World's cheapest tablet to launch in India


October 10, 2011

India finally managed to launch probably world's cheapest 7-inch touchscreen tablet dubbed Aakash, or "sky" in Hindi

India finally managed to launch probably world's cheapest 7-inch touchscreen tablet dubbed Aakash, or "sky" in Hindi

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India has already churned out the world's cheapest car and is now launching what's billed as the world's cheapest 7-inch touchscreen tablet. The result of efforts by India's Ministry of Human Resource and Development to develop a low cost computing device that could be used by students across the country, Aakash, or "sky" in Hindi, is set to be sold to students at the government subsidized price of US$35. The regular retail price of the tablet is expected to be around US$60 when the unit hits the shelves as a commercial version called the UbiSlate 7.

Running Android 2.2 Froyo (which is actually not a tablet-friendly platform), Aakash comes with 7-inch 800 x 480 resistive multi-touch touchscreen, with connectivity courtesy of 802.11 a/b/g Wi-Fi, GPRS modem, two full-sized USB ports and 3.5mm jack. Processing is provided by a 366MHz CPU with graphics accelerator and HD video processor, and 256MB of DDR2 memory. Due to its budget specs, Aakash will certainly not handle numerous processing-hungry apps and multimedia, but it should be sufficient for basic use.

The tablet comes with 2 GB of built-in storage, which is expandable via micro SD cards of up to 32GB, and the Aakash's 2100 mAh battery lasts for up to three hours. The tablet comes with a number of pre-installed apps, such as the UbiSurfer web browser, and a YouTube app. There's no Android Market access, although users should be able to download and install apps via third-party app stores.

While products such as the iPad are too expensive for most of India's 1.2-billion population, the country's number of Internet users grew 15-fold over the years from 2000 to 2010. Still, 92 percent of Indian society remains without network access, Reuters reports. Aakash aims at changing these figures to end the "digital divide." It's been tailored particularly for university students for learning online via a government platform which offers electronic books and courses.

Developed by London-based company DataWind in cooperation with the Indian Institute of Technology, the Aakash tablet will initially be handed out to 100,000 Indian students for free as part of a pilot run. Commercial launch is expected in November.


Time to upgrade from my 486DX computer! Sure has more computing power than what I\'m used to.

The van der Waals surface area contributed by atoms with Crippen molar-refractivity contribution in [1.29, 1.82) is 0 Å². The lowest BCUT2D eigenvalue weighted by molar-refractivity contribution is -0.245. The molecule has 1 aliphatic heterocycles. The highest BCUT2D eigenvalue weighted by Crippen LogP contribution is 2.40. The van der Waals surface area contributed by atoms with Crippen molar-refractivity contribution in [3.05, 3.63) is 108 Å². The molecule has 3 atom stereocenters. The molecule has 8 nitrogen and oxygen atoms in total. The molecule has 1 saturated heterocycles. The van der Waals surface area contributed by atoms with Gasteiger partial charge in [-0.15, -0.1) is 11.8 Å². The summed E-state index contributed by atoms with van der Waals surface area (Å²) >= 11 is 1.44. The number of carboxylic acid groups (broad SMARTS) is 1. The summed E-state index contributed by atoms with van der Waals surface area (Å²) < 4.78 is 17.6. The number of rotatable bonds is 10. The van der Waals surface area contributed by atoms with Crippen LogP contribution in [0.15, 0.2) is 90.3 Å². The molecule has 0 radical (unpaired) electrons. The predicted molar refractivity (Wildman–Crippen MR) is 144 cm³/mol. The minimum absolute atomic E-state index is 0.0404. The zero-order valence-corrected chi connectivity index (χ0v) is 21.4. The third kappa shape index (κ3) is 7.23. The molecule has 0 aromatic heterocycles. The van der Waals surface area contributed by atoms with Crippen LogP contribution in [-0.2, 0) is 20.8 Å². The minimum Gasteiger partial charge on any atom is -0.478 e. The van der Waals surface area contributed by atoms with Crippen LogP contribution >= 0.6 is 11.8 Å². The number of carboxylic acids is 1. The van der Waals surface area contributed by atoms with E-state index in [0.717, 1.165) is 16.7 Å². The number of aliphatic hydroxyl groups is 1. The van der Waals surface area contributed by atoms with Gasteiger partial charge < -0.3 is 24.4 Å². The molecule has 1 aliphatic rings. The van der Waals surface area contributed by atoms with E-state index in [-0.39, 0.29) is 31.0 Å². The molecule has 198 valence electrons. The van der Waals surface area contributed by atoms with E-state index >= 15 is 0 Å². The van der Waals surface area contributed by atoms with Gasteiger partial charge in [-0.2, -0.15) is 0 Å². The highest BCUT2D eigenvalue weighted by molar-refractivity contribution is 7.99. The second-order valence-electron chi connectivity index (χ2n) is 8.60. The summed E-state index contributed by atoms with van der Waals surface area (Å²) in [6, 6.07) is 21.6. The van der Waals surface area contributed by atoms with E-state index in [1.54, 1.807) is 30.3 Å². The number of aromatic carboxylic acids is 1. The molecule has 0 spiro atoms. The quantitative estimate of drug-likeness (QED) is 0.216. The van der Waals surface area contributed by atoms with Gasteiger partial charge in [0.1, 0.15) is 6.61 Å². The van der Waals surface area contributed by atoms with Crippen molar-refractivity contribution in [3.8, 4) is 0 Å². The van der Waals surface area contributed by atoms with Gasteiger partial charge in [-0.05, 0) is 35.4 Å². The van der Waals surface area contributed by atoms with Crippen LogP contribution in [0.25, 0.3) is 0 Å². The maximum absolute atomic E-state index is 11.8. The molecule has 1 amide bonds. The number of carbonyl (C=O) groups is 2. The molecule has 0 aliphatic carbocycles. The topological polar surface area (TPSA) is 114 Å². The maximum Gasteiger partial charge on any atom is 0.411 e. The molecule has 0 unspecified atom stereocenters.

Matt Rings

This tablet does not have enough battery life, RAM, or precessing speed for my needs. But that is probably because it is intended for use by poor Indian children and people who would not otherwise have access to a computer, which is why the indian government is subsidizing it.


Amazing price. The next step are networked educational apps that can track progress and allow for collaberative learning. Very cool.

William Volk

This is actually something I might use...especially if it\'s ruggedized...which, since it\'s designed for kids in poor villages, wouldn\'t be unreasonable to expect. 3hr battery is disappointing, but otherwise it sounds like an adequate little ebook/surfing platform. Too bad it\'s so small and is at least initially shipping with what sounds like a platform hostile OS.

I DO approve of the fact that they\'re going to release it into the wild as well. Finally someone who gets the fact that making it available to consumers in the developed countries is a good thing...and hey, it\'s not vapor ware like the sub-$50 slate or dying like the sub-$100 laptop.

Bryan Paschke

There are still cheapier tablets being made in china with better specs... I found a lot of 1000 tablet for 19 dollars each... free shipping no less! 800MHz processor and android 2.2.

Mack McDowell

i am totally happy for every student what gets a tablet without putting the parents in a too much of a financial stress ... what puzzles me why for example google does not start a campaign inviting all kind of companies to buy cheap chinese tablets in bulk ...and send some company members once a year for some combined hollyday/charity action to help the students how to operate them, installing wifi networks and so on .... i would say, when orders being placed of 100 000 or so ... prices can go down more than to a third of the price when ordering just 10 pieces ... just guessimating ... a little search brought me to some candidate tablets for such an adventure

not that this is an all new idea ... we certainly know and their plans for the near future to release an xo tablet ....

Andreas Buechel

vaper-ware !!!!!

Allen Lumley

Here is the list of ICS best top low cost tablets in india:

Sejal Malik
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